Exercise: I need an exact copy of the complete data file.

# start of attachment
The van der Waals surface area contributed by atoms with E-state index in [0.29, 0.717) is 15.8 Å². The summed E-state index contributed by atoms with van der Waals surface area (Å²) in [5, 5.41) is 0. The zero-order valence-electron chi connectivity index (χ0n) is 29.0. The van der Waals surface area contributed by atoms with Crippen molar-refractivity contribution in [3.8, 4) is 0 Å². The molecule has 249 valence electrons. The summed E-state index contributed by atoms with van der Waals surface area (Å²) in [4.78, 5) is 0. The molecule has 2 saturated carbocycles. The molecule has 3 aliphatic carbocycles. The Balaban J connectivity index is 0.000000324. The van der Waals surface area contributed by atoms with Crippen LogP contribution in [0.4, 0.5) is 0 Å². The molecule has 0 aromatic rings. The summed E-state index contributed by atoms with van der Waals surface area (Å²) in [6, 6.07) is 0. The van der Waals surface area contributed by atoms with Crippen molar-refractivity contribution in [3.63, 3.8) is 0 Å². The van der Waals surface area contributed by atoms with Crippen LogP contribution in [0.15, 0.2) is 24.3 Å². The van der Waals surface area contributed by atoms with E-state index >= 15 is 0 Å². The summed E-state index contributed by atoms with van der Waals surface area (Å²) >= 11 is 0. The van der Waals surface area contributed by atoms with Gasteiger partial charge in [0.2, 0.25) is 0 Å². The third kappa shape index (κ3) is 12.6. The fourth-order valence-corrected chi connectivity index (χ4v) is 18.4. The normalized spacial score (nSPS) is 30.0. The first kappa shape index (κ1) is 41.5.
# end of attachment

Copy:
The van der Waals surface area contributed by atoms with E-state index in [0.29, 0.717) is 15.8 Å². The summed E-state index contributed by atoms with van der Waals surface area (Å²) in [5, 5.41) is 0. The zero-order valence-electron chi connectivity index (χ0n) is 29.0. The van der Waals surface area contributed by atoms with Crippen molar-refractivity contribution in [3.8, 4) is 0 Å². The molecule has 249 valence electrons. The summed E-state index contributed by atoms with van der Waals surface area (Å²) in [4.78, 5) is 0. The molecule has 2 saturated carbocycles. The molecule has 3 aliphatic carbocycles. The Balaban J connectivity index is 0.000000324. The van der Waals surface area contributed by atoms with Crippen LogP contribution in [0.4, 0.5) is 0 Å². The molecule has 0 aromatic rings. The summed E-state index contributed by atoms with van der Waals surface area (Å²) in [6, 6.07) is 0. The van der Waals surface area contributed by atoms with Crippen molar-refractivity contribution in [3.63, 3.8) is 0 Å². The van der Waals surface area contributed by atoms with Crippen LogP contribution in [0.15, 0.2) is 24.3 Å². The van der Waals surface area contributed by atoms with E-state index >= 15 is 0 Å². The summed E-state index contributed by atoms with van der Waals surface area (Å²) >= 11 is 0. The van der Waals surface area contributed by atoms with Gasteiger partial charge in [0.2, 0.25) is 0 Å². The third kappa shape index (κ3) is 12.6. The fourth-order valence-corrected chi connectivity index (χ4v) is 18.4. The normalized spacial score (nSPS) is 30.0. The first kappa shape index (κ1) is 41.5.